Tuesday, December 04, 2012

Media OK with NFL's New 'Black Jesus' Quarterback

The liberal mainstream media doesn't ridicule the on-field "Christian antics" of the Washington Redskins 22-year-old quarterback Robert Griffin III as the media have done with quarterback Tim Tebow.  Without scorn, the media even show replays of RG3's genuflecting sign of the cross followed by his raised hand and head to the sky.

For background, read The Media & Quarterback Tebow's Christian Faith and also read NBA's Lin Thanks Jesus, without Tebow-like Scorn

-- From "Redskins QB Robert Griffin III after big win: God is on our side" by Jim Corbett, USA TODAY SportsShare 12/4/12

He even used a little magic: Griffin took off on second-and-2 from the New York 28-yard line. When he was hit by safety Stevie Brown, the football popped straight into the arms of receiver Josh Morgan, who raced 13 yards for a TD and a 7-3, second-quarter lead.

It was Griffin's second fumble this season that a teammate recovered for a touchdown.

"God's on our side," Griffin said. "There are a lot more goals this team is striving for. I know we can definitely accomplish them."

During a one-on-one interview during the 2012 NFL season, Redskins quarterback Robert Griffin, III told USA Today Sports that when he's on the field, 'I like to think I am super out there and I can do things that normal people can't.'

To read the entire article above, CLICK HERE.

From "On Monday Night Football, RG3 Does Own Version of the Tebow" by Susan Jones, CNSNews.com 12/4/12

After Redskins quarterback Robert Griffin III made an 8-yard, game-winning touchdown pass to Pierre Garcon in the fourth quarter of the Monday Night Football game, he conspicuously thanked God--kneeling, making the sign of the cross, and pointing to the sky in a public display of devotion.

ESPN showed the moment live, then replayed it twice from different angles, but made no comment about it.

Earlier this season, when RG3 threw his first professional touchdown pass he also made the sign of the cross and pointed toward heaven. But despite his public displays of devotion on the football field, RG3 has not been mocked--as fellow NFL quarterback Tim Tebow has--for professing his faith.

To read the entire article above, CLICK HERE.

From "RGIII is the most exciting athlete in Washington — right now" by Mike Wise, Columnist (Washington Post) 12/2/12

The deification of Robert Griffin III now in full overdrive, I decided to finally call Black Jesus and ask about the second coming.

“They’re calling Griffin that now?” Earl Monroe said, chuckling, when he returned my call from his home in New Jersey on Sunday.

Yes, the Pearl is told, Fred Davis, Griffin’s teammate, christened the 22-year-old Redskins rookie quarterback “Black Jesus” more than a month ago. But he apparently did not know the former Baltimore Bullet was given the nickname some 45 years ago.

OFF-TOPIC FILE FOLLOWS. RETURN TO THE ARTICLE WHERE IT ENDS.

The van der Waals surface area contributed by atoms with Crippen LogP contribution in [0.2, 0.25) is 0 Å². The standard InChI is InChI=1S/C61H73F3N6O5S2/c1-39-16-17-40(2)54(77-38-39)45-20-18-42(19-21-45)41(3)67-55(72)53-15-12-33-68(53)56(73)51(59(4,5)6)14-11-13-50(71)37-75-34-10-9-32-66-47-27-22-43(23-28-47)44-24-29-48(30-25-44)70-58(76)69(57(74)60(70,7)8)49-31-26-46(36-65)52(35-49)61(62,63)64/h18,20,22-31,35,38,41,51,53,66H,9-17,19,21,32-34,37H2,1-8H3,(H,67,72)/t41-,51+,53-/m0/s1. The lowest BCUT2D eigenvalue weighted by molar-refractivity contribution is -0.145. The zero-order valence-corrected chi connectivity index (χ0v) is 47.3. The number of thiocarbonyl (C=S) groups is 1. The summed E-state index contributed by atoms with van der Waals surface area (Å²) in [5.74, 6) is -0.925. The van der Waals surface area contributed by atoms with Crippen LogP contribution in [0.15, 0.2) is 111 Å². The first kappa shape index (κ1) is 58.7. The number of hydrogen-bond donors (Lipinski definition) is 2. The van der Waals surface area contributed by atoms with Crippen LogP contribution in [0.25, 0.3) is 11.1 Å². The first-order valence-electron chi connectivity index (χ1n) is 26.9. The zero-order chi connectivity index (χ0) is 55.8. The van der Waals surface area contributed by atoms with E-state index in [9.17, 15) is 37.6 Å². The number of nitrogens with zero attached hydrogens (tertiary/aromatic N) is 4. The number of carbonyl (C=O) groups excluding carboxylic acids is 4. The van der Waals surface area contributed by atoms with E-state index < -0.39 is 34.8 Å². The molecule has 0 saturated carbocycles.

“Well, I’m fine if they want to call him that,” Monroe added. “Fact is I really love watching him. He is something. I read yesterday his [touchdown to interception] ratio is 16 to 4. That’s just incredible.

The point is, godding up Griffin too soon is dangerous. . . . Tim Tebow was a messiah for a god-awful Broncos team — until John Elway forsook him with a trade to the Jets, which these days is as about as close as you can get to Hades.

To read the entire opinion column above, CLICK HERE.

From "How Traditional Values Shape the NFL" by Jack Cashill, American Thinker 11/27/12

On the long Thanksgiving weekend, five regular starting NFL quarterbacks of at least partial African descent took the field for their respective teams.  Beyond their obvious talent, all five share a common background, one that is now rare in the African American community and becoming anomalous in American society writ large: each grew up in a Christian home with a mother and a father.  More so than foot speed or even arm strength, this is the variable that elevates them above their peers.

Robert Griffin III, the Redskins' star rookie, was born in Okinawa to Robert Jr. and Jacqueline, who were then both sergeants in the U.S. Army.  The family finally settled in Copperas Cove, Texas, outside Ft. Hood.  At Baylor, Griffin managed to graduate in three years with a 3.67 GPA and a degree in political science.  During his final year at Baylor, he was studying for a Master's degree in communication.  "I was heavily influenced by my parents to learn discipline," says Griffin, a professing Christian who has been in the church since age seven.  "But my relationship with God was my most important influence."

Given the impact of faith and family on the NFL, one can imagine how an emphasis on the same could re-shape America.  It is too bad the party in power has a perverse disdain for both.

To read the entire opinion column above, CLICK HERE.

Also read Religious Liberty & Anti-Christian Totalitarianism